Her inspiration, she says, was a downtown tour she took in 2011, designed by an Australian theater group in conjunction with the Chicago Shakespeare Theater. The tour—guided by audio recording, text message, and at one point by someone who came running out of nowhere to grab her by the hand—led to unusual places, such as blind alleys and historic hotel rooms. And yet many of the sites "were in full view, and other people were passing and didn't even see them," says Merritt. The goal of the assignment is to "reexperience the city of Chicago as if it's a foreign place to you."
Ten weeks later, the students have formed into four groups, each of which has produced a tour. On the last day of class, presentation day, the room is extra crowded; the guests include study-abroad staff members: Dean John Boyer, AM'69, PhD'75, and Tim Samuelson, cultural historian for the City of Chicago.
Each group leads a virtual tour, using slides and commentary. The first tour, Personal Places, Beautiful Spaces, includes stops at the members' favorite spaces on and near campus: the Osaka Garden, the Law School reflecting pool, a "squashy gray couch" in Pick Hall, Eckhart Library. In each place, the students explain, "we attempt to reconnect with the personal and reconsider our familiar environment in light of study abroad."
The Fringe Tour, which requires a bicycle, looks at "the fringes of UChicago": the Fountain of Time sculpture, the Hyde Park Arts Center, Louis Farrakhan's house in Woodlawn, the Drexel Square fountain. It ends at the mulberry tree outside the Quad Club with the instruction to eat some of the ripe berries. "If you collect enough, perhaps you might even like to make a pie."
The Reorientation Experience supplies clues to guess the stops: "Provost Richard Saller once said about UChicago, 'On our campus, it's not the biggest football game that draws the biggest crowd, it's the evening study in the library.' Head north to the space that has housed crowds for both." The destination, of course, is Old Stagg Field/Regenstein. This tour ends in the Pub.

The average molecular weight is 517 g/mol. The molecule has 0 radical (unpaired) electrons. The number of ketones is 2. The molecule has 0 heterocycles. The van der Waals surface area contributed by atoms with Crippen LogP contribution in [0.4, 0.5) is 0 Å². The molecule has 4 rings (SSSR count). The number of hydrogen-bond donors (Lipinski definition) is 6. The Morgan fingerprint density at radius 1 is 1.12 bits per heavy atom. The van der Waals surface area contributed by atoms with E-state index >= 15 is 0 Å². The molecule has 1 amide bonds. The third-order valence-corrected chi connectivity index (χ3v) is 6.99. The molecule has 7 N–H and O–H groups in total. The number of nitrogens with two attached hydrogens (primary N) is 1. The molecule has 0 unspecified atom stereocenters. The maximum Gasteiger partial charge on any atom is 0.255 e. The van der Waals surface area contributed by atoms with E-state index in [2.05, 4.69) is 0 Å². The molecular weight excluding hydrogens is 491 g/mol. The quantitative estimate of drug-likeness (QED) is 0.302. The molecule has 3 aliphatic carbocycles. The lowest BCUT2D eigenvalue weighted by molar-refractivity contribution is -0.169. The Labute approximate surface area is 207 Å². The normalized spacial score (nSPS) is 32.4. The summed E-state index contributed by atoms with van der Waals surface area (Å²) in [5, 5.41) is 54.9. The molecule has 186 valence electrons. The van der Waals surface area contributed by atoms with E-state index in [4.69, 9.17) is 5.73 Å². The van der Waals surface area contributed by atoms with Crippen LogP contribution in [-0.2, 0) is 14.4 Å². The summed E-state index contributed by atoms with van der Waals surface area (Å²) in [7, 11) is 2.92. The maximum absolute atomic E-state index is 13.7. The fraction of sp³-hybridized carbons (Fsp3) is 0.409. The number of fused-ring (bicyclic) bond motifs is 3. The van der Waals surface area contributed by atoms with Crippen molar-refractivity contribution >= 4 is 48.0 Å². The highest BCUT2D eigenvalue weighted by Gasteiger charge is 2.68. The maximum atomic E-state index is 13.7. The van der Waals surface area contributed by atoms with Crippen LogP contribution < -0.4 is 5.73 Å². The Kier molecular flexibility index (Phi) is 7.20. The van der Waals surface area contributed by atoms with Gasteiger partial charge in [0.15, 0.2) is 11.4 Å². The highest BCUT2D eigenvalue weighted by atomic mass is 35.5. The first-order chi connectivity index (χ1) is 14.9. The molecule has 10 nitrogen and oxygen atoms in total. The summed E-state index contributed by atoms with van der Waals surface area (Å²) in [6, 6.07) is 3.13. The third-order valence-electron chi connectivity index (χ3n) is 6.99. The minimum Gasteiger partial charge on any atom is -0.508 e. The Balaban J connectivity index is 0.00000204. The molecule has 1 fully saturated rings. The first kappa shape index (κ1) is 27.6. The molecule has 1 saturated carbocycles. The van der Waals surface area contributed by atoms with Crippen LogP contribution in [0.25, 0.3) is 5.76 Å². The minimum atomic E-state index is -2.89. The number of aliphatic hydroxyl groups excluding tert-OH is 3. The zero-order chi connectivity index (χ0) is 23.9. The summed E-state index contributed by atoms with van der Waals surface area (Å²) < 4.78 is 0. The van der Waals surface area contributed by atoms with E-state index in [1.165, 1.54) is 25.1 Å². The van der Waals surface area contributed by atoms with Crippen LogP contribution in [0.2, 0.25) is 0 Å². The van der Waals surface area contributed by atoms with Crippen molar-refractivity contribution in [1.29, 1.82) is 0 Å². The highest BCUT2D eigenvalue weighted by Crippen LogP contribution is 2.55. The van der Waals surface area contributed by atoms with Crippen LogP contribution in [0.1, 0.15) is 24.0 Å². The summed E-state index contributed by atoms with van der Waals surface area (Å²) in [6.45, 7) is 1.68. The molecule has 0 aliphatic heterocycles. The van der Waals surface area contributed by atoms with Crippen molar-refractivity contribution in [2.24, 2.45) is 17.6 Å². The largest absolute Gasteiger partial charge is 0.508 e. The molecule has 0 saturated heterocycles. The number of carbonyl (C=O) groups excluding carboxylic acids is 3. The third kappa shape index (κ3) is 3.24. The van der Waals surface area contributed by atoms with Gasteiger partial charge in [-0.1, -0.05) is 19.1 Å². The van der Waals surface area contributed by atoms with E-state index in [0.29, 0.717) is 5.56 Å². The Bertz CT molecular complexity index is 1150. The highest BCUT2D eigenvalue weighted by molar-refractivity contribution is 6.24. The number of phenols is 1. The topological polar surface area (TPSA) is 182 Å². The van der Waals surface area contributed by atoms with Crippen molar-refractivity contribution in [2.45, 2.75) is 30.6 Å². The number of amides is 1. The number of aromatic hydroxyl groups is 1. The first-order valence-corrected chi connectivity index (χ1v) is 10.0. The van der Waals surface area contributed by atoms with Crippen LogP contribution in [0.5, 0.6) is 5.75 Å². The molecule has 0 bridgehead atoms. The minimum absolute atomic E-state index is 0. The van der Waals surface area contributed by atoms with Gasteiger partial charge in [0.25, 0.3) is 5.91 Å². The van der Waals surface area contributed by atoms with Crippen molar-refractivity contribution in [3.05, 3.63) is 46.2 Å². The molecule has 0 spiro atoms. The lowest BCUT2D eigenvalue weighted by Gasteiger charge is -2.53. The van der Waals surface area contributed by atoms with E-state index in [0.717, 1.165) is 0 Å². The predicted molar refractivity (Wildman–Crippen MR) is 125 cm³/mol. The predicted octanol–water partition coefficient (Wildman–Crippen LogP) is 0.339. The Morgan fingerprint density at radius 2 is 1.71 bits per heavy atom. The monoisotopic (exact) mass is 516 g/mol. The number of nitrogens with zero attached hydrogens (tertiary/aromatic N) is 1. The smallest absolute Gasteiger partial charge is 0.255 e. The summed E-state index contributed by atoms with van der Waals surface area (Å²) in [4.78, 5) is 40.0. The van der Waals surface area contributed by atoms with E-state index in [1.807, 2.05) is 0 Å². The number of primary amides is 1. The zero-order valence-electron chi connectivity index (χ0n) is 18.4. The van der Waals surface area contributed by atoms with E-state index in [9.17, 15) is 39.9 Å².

The tour called Why Are You Here and Not Somewhere Else? begins with a pointed question posed by a work of art at the University of Chicago Booth School of Business. On the tour the students explain, "At times you will be uncomfortable, at times you will be reflective, and you will always see your surroundings in a new light."
According to the syllabus, the aim of The Ugly American Comes Home is "to interrogate not only the experience of studying and living abroad, but also the condition of coming home and facing a range of needs to assimilate and articulate your experiences."
During the course, students read The Pig and the Skyscraper: Chicago: A History of Our Future by Marco d'Eramo, Foreign Babes in Beijing: Behind the Scenes of a New China by Rachel DeWoskin, We Are All Islanders to Begin With: The University of Chicago in the Late 19th and 20th Centuries by John W. Boyer, The Innocents Abroad by Mark Twain, The Ugly American by William J. Lederer and Eugene Burdick, A Moveable Feast by Ernest Hemingway, and The Lost Continent: Travels in Small-Town America by Bill Bryson.